Government simplification plan targets employment regulation

In December 2006, the Department of Trade and Industry published new proposals for reducing administrative requirements affecting businesses. These included measures aimed at reducing the complexity and compliance costs of employment legislation, which represents the area of the department’s activities that has been estimated as generating the highest costs for business.

On 11 December 2006, the Department of Trade and Industry (DTI) published proposals for reviewing and simplifying a range of regulations for which it is responsible, including employment law measures. The paper, entitled Better regulation: Simplification plan (516Kb PDF), is part of a cross-government initiative to reduce the administrative burdens on businesses. The DTI estimates that the proposed simplification measures will save businesses up to GBP 700 million (about €1.06 billion as at 31 January 2007) a year. Its longer-term target is to reduce such costs by 25%.

According to DTI Secretary Alistair Darling: ‘Britain is already one of the best places to do business, but we must do more to ease burdens. By cutting unnecessary red tape and making essential regulation simpler we can help sustain a strong economy.’

The overall cost to businesses of DTI regulation is estimated by the accounting company PricewaterhouseCoopers (PwC) to amount to just under GBP 5.3 billion (€8.03 billion) a year, with employment law being the most significant cost, accounting for some GBP 1.9 billion (€2.87 billion) annually. As a result, employment regulation is a key focus of the proposed simplification measures. The DTI’s emphasis on identifying ways of simplifying employment law – and easing compliance on the part of employers – was foreshadowed in its earlier strategy paper, published in March 2006 (UK0605019I).

Employment law proposals

Against the background of continued concern on the part of employer organisations over the impact of employment regulation on businesses, the government’s stated aim is to reduce compliance costs and complexity, within the constraints of EU law and ‘without diluting employee or union rights’.

The DTI’s principal initiative in the employment law area is to establish a review aimed at simplifying and reforming the employment dispute resolution system, with a view to reducing the numbers of cases reaching employment tribunals. The review will focus on the operation of employment tribunals and of the statutory workplace disciplinary and grievance procedures introduced in 2004 (UK0408102F). Led by a former Powergen executive, Michael Gibbons, the review will include employer organisations, trade unions and other interested bodies. Its recommendations will be submitted to the government in the spring of 2007.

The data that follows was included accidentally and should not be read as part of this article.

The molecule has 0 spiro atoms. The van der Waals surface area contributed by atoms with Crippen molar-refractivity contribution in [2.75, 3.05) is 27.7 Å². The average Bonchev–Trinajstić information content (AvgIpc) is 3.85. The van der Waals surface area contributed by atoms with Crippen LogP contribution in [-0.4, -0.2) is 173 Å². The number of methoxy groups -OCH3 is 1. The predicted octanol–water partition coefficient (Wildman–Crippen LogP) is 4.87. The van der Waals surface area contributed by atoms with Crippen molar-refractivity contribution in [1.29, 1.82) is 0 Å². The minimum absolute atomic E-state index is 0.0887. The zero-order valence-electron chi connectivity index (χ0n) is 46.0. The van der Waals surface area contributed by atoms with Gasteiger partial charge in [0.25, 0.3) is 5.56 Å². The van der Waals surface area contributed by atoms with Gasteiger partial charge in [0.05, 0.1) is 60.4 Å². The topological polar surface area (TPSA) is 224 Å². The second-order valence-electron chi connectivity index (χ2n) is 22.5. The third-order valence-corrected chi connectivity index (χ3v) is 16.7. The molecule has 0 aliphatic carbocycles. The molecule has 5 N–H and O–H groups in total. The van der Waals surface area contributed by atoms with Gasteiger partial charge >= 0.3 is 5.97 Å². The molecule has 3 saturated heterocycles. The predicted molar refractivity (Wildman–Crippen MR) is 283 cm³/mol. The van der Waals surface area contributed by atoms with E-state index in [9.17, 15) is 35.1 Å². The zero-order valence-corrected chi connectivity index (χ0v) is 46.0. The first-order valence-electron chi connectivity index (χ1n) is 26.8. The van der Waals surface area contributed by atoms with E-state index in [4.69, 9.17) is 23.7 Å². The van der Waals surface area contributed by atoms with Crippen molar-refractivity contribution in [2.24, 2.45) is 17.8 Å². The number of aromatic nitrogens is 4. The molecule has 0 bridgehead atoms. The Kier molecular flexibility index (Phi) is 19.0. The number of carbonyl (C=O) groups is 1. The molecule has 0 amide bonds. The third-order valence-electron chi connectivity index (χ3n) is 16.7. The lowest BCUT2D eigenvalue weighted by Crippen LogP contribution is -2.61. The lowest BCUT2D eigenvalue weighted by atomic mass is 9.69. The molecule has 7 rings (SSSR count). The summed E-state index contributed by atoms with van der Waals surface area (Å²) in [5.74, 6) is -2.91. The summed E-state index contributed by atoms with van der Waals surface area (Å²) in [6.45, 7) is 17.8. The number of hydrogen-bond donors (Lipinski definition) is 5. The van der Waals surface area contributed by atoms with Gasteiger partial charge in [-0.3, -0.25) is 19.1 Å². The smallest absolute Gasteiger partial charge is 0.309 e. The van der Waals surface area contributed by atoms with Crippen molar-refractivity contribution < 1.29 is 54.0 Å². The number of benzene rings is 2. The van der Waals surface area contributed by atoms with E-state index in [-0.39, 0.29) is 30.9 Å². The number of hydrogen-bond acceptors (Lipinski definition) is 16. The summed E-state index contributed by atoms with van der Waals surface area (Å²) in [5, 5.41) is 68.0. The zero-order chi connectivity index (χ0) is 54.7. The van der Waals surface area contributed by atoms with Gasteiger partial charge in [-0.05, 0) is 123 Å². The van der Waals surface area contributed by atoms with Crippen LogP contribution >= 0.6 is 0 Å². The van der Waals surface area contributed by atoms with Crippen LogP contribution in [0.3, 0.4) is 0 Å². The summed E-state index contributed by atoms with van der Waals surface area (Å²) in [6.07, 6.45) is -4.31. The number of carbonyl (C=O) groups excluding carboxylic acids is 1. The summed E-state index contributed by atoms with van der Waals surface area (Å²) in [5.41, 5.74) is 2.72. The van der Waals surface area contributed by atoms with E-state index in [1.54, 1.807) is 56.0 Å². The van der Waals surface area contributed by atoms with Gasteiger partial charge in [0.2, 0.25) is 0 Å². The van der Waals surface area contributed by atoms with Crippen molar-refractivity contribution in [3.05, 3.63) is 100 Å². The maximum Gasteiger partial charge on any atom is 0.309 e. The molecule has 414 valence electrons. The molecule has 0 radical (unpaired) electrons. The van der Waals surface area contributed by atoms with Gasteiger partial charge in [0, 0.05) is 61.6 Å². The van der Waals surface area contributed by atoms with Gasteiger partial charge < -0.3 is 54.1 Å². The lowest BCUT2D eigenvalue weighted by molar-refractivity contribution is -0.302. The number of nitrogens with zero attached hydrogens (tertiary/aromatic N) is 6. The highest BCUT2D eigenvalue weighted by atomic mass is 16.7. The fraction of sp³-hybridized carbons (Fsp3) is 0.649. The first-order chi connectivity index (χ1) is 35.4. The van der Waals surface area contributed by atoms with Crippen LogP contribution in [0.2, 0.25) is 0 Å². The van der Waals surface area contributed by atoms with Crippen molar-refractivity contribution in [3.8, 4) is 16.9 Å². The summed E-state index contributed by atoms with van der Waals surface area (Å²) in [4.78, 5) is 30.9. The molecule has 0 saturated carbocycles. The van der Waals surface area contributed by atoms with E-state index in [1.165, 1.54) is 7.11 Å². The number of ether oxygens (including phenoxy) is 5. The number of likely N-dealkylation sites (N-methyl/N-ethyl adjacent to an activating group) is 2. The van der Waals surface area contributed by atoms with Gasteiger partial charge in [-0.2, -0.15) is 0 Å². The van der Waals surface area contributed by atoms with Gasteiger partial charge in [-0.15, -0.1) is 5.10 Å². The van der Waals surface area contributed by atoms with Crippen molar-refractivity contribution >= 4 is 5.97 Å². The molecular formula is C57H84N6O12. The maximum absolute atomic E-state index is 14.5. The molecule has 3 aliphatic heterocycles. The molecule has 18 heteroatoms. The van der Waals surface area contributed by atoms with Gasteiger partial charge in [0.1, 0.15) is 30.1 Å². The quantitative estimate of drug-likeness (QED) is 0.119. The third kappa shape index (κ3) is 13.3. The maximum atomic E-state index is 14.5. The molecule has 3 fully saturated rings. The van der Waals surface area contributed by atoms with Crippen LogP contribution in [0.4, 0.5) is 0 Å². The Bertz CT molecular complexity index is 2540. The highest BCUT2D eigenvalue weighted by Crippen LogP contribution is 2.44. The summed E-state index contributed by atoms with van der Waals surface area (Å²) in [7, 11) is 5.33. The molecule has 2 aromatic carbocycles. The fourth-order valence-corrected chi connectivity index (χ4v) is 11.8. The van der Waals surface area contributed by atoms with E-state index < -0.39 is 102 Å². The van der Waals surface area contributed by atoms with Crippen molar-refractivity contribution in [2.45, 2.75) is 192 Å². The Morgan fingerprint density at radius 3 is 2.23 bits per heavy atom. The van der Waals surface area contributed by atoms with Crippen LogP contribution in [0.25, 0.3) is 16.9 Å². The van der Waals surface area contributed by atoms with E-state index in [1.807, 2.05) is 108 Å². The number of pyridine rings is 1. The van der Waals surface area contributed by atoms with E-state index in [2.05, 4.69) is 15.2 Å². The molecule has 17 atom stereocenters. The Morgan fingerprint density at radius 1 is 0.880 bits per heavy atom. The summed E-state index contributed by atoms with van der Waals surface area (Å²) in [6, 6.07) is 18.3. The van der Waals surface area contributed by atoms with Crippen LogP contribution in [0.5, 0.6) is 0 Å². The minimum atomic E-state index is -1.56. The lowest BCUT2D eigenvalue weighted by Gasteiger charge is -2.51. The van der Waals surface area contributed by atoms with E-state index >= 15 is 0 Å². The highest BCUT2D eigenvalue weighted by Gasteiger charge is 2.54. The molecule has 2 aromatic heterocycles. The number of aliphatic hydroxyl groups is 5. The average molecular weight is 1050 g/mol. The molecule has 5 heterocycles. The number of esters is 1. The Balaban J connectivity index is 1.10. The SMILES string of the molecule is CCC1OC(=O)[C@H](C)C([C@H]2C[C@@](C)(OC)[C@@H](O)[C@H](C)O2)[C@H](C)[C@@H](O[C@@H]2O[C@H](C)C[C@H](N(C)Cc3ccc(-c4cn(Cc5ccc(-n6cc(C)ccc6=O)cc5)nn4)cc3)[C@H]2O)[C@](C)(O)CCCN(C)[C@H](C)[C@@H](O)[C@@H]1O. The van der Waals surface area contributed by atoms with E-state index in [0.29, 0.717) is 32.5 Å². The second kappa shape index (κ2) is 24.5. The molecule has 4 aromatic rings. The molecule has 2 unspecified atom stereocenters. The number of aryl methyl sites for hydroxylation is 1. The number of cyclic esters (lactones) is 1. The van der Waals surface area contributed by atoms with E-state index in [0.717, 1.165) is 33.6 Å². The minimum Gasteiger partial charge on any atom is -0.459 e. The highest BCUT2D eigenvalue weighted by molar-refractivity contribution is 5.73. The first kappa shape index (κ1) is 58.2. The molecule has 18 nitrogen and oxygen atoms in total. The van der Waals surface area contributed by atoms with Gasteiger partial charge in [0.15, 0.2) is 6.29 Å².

Other proposals affecting employment regulation include:

  • improving guidance and assistance to employers in drawing up statements of key terms of employment to which all employees are entitled;
  • examining the possibility of reducing the administrative requirements on employment agencies in respect of short-term assignments;
  • extending web-based tools to help employers produce statements of redundancy pay, and improving guidance on contract variation involving dismissal and re-engagement;
  • improving the overall content, delivery and awareness of guidance and sources of assistance on employment rights and responsibilities;
  • examining the case for allowing some non-postal balloting by trade unions for industrial action ballots and elections to senior trade union positions, and requesting ideas for simplifying trade union law more generally.

The DTI is also establishing a new panel of practitioners that will provide advice on the employment law aspects of the simplification plan.

Social partner reaction

The Confederation of British Industry (CBI) welcomed the government’s proposals. The Deputy Director-General of CBI, John Cridland, stated: ‘The DTI’s regulatory simplification plan focuses effort in the right areas that matter to business. Employment legislation is the biggest regulatory concern for most companies and action here will be particularly important.’

On the specific issue of reviewing employment dispute resolution, Mr Cridland claimed that: ‘Employers lack faith in the [employment tribunal] system – with firms seeing tribunals as too adversarial and costly – and many prefer just to settle claims, even when they are advised they can win. The statutory discipline and grievance procedures have not improved dispute resolution – rather they have added to red tape and have elevated process over the merit of a case. The government must now address the real concerns of employers to restore confidence and ensure that the system works effectively for both business and employees.’

The General Secretary of the Trades Union Congress (TUC), Brendan Barber, commented: ‘It is important that all regulation is as easy to understand and implement as possible, without detracting from basic protections for employees’. However, Mr Barber warned government ministers not to accept ‘employer lobbyist arguments that the UK is faced by more regulation than other economies’ or their description of ‘socially progressive and popular policies such as the minimum wage, more time off for parents and protection against unfair discrimination’ as ‘red tape’.

Mark Hall, IRRU, University of Warwick

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